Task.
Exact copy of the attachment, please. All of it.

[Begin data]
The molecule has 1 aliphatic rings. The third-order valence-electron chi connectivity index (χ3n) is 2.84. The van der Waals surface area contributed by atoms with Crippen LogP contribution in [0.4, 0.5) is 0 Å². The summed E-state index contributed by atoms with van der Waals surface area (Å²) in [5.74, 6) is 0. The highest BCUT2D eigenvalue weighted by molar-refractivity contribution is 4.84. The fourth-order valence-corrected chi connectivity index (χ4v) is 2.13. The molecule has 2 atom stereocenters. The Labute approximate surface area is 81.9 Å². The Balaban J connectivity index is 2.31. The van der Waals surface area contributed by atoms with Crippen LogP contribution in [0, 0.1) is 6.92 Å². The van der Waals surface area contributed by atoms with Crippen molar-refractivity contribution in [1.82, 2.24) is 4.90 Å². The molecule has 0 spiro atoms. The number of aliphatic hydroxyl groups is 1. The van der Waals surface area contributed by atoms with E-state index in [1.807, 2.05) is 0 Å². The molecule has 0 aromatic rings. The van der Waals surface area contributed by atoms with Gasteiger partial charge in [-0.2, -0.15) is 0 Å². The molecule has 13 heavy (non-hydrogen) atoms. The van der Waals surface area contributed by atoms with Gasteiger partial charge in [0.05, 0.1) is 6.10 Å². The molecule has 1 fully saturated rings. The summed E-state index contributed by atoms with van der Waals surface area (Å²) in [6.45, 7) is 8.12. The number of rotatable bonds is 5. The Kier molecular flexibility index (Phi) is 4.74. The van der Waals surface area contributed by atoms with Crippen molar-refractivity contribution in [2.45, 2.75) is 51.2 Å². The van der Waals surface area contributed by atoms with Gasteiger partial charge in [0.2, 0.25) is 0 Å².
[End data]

The molecule has 1 aliphatic rings. The third-order valence-electron chi connectivity index (χ3n) is 2.84. The van der Waals surface area contributed by atoms with Crippen LogP contribution in [0.4, 0.5) is 0 Å². The summed E-state index contributed by atoms with van der Waals surface area (Å²) in [5.74, 6) is 0. The highest BCUT2D eigenvalue weighted by molar-refractivity contribution is 4.84. The fourth-order valence-corrected chi connectivity index (χ4v) is 2.13. The molecule has 2 atom stereocenters. The Labute approximate surface area is 81.9 Å². The Balaban J connectivity index is 2.31. The van der Waals surface area contributed by atoms with Crippen LogP contribution in [0, 0.1) is 6.92 Å². The van der Waals surface area contributed by atoms with Crippen molar-refractivity contribution in [1.82, 2.24) is 4.90 Å². The molecule has 0 spiro atoms. The number of aliphatic hydroxyl groups is 1. The van der Waals surface area contributed by atoms with E-state index in [1.807, 2.05) is 0 Å². The molecule has 0 aromatic rings. The van der Waals surface area contributed by atoms with Gasteiger partial charge in [-0.2, -0.15) is 0 Å². The molecule has 13 heavy (non-hydrogen) atoms. The van der Waals surface area contributed by atoms with Gasteiger partial charge in [0.05, 0.1) is 6.10 Å². The molecule has 1 fully saturated rings. The summed E-state index contributed by atoms with van der Waals surface area (Å²) in [6.45, 7) is 8.12. The number of rotatable bonds is 5. The Kier molecular flexibility index (Phi) is 4.74. The van der Waals surface area contributed by atoms with Crippen molar-refractivity contribution in [2.45, 2.75) is 51.2 Å². The van der Waals surface area contributed by atoms with Gasteiger partial charge in [0.2, 0.25) is 0 Å².